Overcrowding in the Sunset High School feeder pattern prompted Dallas Independent School District officials to propose a plan that would move some students into the Adamson High School stream.
The plan, presented to parents in a meeting Wednesday night, calls for redrawing district lines so that some students who currently attend Rosemont Elementary School would move to James S. Hogg and John H. Reagan elementary schools.
Under the proposal, students living in homes bounded by Cedar Hill Avenue, Canty, Haines and Davis would move to Hogg. Those living in the area within Polk, Vernon, Davis and 12th would move to Reagan, which feed to Hector P. Garcia Middle School and Adamson High School rather than Greiner and Sunset.
The change would result in about 100 students being funneled out of Rosemont — about 30 would move to Hogg and 70 would move to Reagan.
Guillermo and Maria Coleman, whose four children attend Rosemont, would be affected. The older two already attend the dual-language middle school academy at Rosemont and could stay. But the younger two would be moved to Reagan.
It’s unfair that Rosemont has about 420 transfer students — almost a third of the student body — but DISD is redrawing boundaries to move 100 students, says Guillermo Coleman, who also has worked as a teacher at Rosemont and Garcia.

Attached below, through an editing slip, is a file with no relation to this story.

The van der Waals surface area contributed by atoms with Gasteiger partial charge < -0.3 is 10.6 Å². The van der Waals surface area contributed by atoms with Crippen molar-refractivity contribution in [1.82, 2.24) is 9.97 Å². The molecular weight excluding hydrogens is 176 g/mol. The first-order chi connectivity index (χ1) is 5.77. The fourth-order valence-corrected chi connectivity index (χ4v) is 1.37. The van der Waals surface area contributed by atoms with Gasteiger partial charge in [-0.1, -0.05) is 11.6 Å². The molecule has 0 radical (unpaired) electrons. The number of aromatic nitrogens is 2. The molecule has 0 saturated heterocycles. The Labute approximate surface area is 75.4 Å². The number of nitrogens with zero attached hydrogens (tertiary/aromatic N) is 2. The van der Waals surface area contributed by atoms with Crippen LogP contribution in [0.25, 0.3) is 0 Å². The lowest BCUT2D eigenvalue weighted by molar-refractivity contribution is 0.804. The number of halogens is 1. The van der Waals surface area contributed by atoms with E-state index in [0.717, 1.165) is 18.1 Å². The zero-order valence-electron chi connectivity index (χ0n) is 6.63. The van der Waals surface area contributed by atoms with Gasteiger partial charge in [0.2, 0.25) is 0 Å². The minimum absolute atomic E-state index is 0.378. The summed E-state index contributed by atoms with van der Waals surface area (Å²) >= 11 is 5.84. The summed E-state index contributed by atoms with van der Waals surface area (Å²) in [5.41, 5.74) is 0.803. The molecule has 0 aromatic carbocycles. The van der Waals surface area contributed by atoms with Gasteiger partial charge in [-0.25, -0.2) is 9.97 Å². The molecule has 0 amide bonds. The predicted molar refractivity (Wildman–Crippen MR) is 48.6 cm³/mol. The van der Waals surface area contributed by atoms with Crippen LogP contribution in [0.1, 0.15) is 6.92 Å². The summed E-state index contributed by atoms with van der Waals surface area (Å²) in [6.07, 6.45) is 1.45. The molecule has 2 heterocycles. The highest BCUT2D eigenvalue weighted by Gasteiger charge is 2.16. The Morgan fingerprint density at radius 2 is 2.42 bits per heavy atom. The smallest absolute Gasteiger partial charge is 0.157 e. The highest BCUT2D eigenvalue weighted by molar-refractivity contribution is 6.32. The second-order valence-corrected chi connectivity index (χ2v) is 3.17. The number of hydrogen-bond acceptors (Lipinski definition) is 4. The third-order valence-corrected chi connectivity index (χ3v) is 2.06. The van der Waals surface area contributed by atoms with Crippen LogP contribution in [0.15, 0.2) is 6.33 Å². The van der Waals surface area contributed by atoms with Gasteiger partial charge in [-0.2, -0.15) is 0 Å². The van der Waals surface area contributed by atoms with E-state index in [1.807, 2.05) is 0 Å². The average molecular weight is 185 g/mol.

Reagan currently is at about 85 percent capacity, and Hogg is at about 67 percent capacity. The district estimates that redrawing the map would result in Reagan growing to 100 percent capacity, and Hogg to 73 percent.
But parent Anita Hinojosa, who lives inside the few square blocks that would move to Hogg, doubts that would happen.
“They’re going to look at other schools,” she says. “People move into this neighborhood because of Rosemont. They’re not just going to put their kids in Reagan or Hogg.”
Most parents in the meeting suggested that Rosemont is the preferred school. It should be noted, however, that Reagan and Hogg are improving under principals each in their second years as heads of the schools. Hogg recently won a $10,000 technology grant, and the school has applied to become a STEAM academy. Reagan also pushes for science and technology programming.
But homeowners in the proposed redrawn districts worry their property values will drop if their homes are outside the Rosemont boundaries.
“If we wanted to send our kids to Reagan, we could’ve bought a cheaper house,” Maria Coleman says.
A volunteer committee tasked with making recommendations to the school board regarding more than 20 boundary changes throughout the district is expected to present its report Dec. 18, the day schools close for winter break. The district’s board of trustees will hear a briefing on their report Jan. 14, and the board is expected to vote Jan. 20.